More than 30 Million Pounds of Sediments and Aluminum Dumped in 4 Years: Potomac Riverkeeper and Chesapeake Bay Foundation File Complaint in Federal Court against Washington Suburban Sanitary Commission for Illegal Discharges and other Violations of the Clean Water Act


Feb 22, 2014 (7 years and 8 months ago)



More than 30 Million Pounds of Sediments and Aluminum Dumped in 4 Years: Potomac
Riverkeeper and Chesapeake Bay Foundation File Complaint in Federal Court against Washington
Suburban Sanitary Commission for Illegal Discharges and other Violations of the Cl
ean Water Act

WASHINGTON, D.C.///February 12, 2014///
The Washington Suburban Sanitary Commission (WSSC),
owner of the Potomac Water Filtration Plant, has been sued in federal court for polluting the Potomac
River and the Chesapeake Bay in violation of the

Clean Water Act. Attorneys from Environmental Integrity
Project (EIP), on behalf of the Potomac Riverkeeper, together with the Chesapeake Bay Foundation
(CBF), filed a lawsuit today against WSSC in the United States District Court for the District of Mary
for years of unchecked water pollution from the filtration plant.

The Potomac Water Filtration Plant is located near Seneca, Maryland, alongside the historic C & O Canal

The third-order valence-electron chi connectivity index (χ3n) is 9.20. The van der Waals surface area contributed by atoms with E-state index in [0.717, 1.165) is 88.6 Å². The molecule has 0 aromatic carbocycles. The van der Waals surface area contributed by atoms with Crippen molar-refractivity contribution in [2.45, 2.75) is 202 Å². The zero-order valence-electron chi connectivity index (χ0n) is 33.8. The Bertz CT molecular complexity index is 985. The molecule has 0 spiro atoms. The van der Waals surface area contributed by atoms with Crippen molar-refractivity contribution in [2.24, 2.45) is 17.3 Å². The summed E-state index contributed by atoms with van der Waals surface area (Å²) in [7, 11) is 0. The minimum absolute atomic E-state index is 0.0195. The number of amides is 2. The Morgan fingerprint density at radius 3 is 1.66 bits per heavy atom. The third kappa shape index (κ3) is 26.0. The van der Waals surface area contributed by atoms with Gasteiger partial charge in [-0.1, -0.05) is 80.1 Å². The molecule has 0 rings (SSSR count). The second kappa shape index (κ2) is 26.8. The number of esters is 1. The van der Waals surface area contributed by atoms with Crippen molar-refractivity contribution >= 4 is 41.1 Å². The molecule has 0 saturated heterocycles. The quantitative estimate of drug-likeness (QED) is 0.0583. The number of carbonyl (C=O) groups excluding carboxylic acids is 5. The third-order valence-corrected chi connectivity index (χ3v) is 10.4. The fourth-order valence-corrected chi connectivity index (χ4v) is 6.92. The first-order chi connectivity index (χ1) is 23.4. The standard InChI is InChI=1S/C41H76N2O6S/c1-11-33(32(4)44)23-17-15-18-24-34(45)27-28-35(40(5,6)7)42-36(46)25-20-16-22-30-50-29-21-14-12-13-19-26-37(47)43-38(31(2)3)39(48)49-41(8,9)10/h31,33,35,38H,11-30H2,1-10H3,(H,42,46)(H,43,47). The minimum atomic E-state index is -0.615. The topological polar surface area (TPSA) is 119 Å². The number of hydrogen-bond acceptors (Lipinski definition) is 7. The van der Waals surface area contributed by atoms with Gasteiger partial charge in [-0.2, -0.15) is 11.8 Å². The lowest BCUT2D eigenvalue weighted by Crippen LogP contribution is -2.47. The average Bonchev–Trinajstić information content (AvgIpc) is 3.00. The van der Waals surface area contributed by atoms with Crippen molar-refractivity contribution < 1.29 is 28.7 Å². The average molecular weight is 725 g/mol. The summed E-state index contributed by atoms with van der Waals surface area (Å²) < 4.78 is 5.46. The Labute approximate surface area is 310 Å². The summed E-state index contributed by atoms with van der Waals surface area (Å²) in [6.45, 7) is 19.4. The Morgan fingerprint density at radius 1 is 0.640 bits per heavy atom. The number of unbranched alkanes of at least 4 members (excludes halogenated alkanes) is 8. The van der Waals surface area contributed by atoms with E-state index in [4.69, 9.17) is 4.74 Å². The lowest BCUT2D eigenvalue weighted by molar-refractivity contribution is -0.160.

National Historical Park and upstream from Great Falls National Park, and discha
rges up to 15.8 million
gallons per day (average discharge is 8 MGD) of wastewater into the Potomac River. The facility provides
drinking water to the majority of Maryland residents in Montgomery County and parts of Prince George’s
County, and has been ope
rating under a 5
year permit that expired nearly 12 years ago. Potomac
Riverkeeper and CBF allege that the WSSC facility has and continues to discharge millions of pounds of
sediments (formally known as total suspended solids or TSS) and aluminum directly
into the river instead
of treating these wastes and disposing of the remaining wastestream off

Excess sediments not only muddy the water, they smother fragile fish eggs, rob the water of vital oxygen,
reduce the amount of sunlight needed for healthy

aquatic plant growth, and threaten the benthic
community. Benthic organisms such as oysters, clams, snails, and crabs feed on decaying matter in the
sediments, and in turn, are a crucial source of food for fish and other higher organisms in the food web.
Significant amounts of aluminum in the discharge can have adverse impacts on fish population and
benthic communities, depending on other water quality factors such as pH and hardness. Although
aluminum is a metal known to stress fish and amphibian populati
ons, the Maryland Department of the
Environment (MDE) has allowed WSSC to discharge aluminum in amounts well above EPA’s National
Recommended Water Quality Criteria for more than a decade.

The health of the river and Bay are being compromised by WSSC’s op
erations because its solids
treatment unit, which became operational in 2002, simply doesn’t work. The result is massive amounts of